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Unit information: Oceans and Climates in 2020/21

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Unit name Oceans and Climates
Unit code EASC30071
Credit points 20
Level of study H/6
Teaching block(s) Teaching Block 1 (weeks 1 - 12)
Unit director Professor. Robinson
Open unit status Not open

EASC10002 Environmental Geoscience 1

EASC20038 Analytical Geochemistry

EASC20043 Geochemistry 1

Students who wish to choose this unit as an option but have not taken the pre-requisite units, in particular Environmental Geoscience 1 and Geochemistry 1, will be expected to undertake some preparatory work before the unit commences. You should speak to the unit director for guidance before being registered on the unit.



School/department School of Earth Sciences
Faculty Faculty of Science


An overview of the physical, chemical and biological aspects of oceanography, and the role played by oceans in climate change in the past, modern and future Earth system with a focus on current issues and debates.

The unit aims to:

  • provide a qualitative analysis of the dynamics of wind-driven surface current systems, and of density-driven circulation in the deep oceans;
  • investigate the biogeochemical cycling of elements in the ocean;
  • explore methods for quantifying the rates of processes operating in the ocean system including sedimentation, ocean circulation and chemical perturbations;
  • introduce the aspects of the ocean-atmosphere system that are relevant to climate change on the Earth on timescales of 100 years to 100 million years;
  • learn to interpret proxy data and the strength and weaknesses of these methods;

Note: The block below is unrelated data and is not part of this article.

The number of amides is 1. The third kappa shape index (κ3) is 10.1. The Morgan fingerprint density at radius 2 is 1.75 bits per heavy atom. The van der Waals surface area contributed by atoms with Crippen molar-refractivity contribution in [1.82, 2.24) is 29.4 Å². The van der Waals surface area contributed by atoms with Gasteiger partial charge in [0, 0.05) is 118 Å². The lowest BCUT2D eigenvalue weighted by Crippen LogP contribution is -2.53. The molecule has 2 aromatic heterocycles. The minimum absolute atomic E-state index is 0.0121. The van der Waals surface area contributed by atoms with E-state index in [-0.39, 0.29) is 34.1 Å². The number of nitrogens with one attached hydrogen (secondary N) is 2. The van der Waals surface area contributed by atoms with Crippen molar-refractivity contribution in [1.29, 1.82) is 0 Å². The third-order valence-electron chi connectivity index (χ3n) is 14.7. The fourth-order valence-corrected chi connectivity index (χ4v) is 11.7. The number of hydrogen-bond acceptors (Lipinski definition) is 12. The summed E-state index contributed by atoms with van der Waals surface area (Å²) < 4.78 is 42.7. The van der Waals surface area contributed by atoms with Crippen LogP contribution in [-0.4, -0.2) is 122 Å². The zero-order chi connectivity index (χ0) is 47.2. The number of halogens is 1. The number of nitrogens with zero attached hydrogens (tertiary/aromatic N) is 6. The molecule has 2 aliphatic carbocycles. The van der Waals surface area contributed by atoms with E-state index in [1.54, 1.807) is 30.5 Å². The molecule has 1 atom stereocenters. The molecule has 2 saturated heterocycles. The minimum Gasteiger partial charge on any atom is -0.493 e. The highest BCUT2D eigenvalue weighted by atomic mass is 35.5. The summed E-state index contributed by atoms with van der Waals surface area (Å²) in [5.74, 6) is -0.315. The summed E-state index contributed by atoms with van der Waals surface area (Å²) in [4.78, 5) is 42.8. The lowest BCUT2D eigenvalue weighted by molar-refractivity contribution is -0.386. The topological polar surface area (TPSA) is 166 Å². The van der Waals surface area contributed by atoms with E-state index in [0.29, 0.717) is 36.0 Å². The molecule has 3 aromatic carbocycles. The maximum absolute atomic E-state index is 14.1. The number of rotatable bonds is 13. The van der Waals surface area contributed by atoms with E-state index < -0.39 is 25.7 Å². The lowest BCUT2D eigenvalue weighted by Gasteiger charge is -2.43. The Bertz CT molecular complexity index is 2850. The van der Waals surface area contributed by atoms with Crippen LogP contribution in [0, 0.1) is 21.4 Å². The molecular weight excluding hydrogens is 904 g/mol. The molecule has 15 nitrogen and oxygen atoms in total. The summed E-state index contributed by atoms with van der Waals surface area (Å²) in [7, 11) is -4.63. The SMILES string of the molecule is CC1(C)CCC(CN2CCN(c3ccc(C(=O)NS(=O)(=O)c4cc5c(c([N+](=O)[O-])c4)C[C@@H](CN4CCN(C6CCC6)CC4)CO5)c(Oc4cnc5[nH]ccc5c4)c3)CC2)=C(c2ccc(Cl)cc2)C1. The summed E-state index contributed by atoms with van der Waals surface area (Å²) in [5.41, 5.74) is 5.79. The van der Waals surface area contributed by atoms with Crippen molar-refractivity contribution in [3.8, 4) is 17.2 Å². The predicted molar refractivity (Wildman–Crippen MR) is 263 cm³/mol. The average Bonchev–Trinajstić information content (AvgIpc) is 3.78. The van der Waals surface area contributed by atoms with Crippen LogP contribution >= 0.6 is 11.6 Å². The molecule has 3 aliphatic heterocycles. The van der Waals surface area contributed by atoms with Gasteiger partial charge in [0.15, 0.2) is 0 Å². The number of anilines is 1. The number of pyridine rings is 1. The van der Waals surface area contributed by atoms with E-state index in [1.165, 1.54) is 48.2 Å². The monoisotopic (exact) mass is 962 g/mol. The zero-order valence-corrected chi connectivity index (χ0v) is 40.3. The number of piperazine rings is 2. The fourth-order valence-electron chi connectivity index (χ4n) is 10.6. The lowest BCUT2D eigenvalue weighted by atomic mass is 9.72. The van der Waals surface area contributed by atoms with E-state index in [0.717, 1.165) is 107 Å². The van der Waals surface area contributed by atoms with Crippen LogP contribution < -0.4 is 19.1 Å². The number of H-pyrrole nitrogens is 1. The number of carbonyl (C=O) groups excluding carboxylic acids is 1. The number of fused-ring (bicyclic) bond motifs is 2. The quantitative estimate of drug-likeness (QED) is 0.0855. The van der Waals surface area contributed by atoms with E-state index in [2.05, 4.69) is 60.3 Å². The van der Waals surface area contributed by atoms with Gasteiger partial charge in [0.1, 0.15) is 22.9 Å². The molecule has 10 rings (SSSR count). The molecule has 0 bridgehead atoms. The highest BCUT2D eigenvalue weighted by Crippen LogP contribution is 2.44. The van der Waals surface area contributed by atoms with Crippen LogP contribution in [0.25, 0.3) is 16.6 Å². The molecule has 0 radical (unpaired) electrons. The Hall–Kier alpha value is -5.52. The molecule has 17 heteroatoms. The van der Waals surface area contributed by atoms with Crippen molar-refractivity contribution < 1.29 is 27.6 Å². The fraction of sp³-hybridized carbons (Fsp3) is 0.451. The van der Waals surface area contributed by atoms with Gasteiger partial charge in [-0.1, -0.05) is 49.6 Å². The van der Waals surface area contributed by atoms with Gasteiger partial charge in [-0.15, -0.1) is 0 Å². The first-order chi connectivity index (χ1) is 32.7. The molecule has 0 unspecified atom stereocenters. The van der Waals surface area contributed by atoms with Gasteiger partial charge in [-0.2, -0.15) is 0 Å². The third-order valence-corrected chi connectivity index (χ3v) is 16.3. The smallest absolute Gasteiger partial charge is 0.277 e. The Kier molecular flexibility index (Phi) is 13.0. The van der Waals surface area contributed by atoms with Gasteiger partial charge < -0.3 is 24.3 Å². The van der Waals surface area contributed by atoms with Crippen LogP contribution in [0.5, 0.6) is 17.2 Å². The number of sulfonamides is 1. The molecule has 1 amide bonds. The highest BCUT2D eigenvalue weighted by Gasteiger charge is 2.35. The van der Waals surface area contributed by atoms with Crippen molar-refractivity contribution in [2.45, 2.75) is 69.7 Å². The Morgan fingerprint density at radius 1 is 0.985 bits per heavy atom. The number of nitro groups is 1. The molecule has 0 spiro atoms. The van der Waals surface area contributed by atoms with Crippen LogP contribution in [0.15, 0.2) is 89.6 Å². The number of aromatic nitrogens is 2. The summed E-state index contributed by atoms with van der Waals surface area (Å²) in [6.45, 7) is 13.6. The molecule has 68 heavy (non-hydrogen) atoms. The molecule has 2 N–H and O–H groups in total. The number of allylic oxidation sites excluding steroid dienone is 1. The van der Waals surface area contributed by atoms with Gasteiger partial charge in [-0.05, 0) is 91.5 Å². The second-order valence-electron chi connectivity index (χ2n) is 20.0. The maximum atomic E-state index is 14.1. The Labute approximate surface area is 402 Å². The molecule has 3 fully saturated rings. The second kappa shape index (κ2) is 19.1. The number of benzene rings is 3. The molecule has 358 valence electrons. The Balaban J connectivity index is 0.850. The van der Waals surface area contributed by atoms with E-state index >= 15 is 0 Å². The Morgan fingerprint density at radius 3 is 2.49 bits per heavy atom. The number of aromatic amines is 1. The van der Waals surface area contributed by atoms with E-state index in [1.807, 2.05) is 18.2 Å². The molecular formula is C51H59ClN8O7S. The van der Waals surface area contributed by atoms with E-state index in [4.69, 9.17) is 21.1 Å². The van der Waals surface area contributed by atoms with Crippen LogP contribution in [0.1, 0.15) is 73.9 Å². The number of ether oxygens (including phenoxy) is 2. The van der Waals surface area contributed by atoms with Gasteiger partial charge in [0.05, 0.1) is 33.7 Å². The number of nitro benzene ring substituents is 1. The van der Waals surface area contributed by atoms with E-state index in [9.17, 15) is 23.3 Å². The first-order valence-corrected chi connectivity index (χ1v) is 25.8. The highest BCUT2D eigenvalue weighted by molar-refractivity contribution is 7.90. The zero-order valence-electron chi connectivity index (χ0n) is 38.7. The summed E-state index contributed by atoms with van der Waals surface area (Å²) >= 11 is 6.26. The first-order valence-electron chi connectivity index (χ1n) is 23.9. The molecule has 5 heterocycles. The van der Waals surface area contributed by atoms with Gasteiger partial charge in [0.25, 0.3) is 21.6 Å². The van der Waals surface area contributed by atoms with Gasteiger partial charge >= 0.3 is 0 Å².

• assess the role of oceans in controlling levels of atmospheric CO2;
  • apply statistical methods and appreciate the difficulty in interpreting large scale and incomplete datasets and the impact of data resolution and quality in space and time.

Intended learning outcomes

On completion you should have:

  • describe and explain the reasons for the temperature, salinity and density structure of the oceans
  • explain how deep water masses form and describe the global conveyor system
  • discuss the distribution of elements in seawater and identify their sources and sinks
  • debate the abiotic factors affecting biological productivity in the oceans
  • discuss the carbon and oxygen cycles in the ocean-atmosphere system
  • analyse palaeoclimate data and draw inferences from such data regarding the past climate of the Earth
  • assessed data using a wide range of statistical techniques
  • learned about a wide range of climate proxies, their strength and limitations
  • reiterated data formatting, interpretation, and discussion
  • debated the nature and causes of climate change impacts on ecosystems
  • discuss why oceans are important in the atmospheric CO2 cycle and critically analyse the different hypotheses as to how the oceans respond to, or cause, variations in atmospheric CO2 on a variety of timescales
  • synthesise information from the scientific literature to inform knowledge of the ocean-climate system

Teaching details

The unit will be taught through a combination of

  • asynchronous online materials and, if subsequently possible, synchronous face-to-face lectures
  • synchronous office hours
  • asynchronous directed individual formative activities and exercises
  • guided, structured reading
  • practical work in the laboratory

Students who either begin or continue their studies in an online mode may be required to complete laboratory work, or alternative activities, in person, either during the academic year 2020/21 or subsequently, in order to meet the intended learning outcomes for the unit, prepare them for subsequent units or to satisfy accreditation requirements.

Assessment Details

Coursework (100%) - a 3,000 word written report

Reading and References


  • Ocean Circulation. The Open University.
  • Talley, Pickard, Emery and Swift, Descriptive Physical Oceanography An Introduction (sixth Edition) (2011). Elsevier Ltd.
  • Intergovernmental Panel on Climate Change (IPCC) Special Report on the Oceans and Cryosphere in a Changing Climate (SROCC),


Further Reading

  • Libes, S.M. 1992. Marine Biogeochemistry. John Wiley & Sons.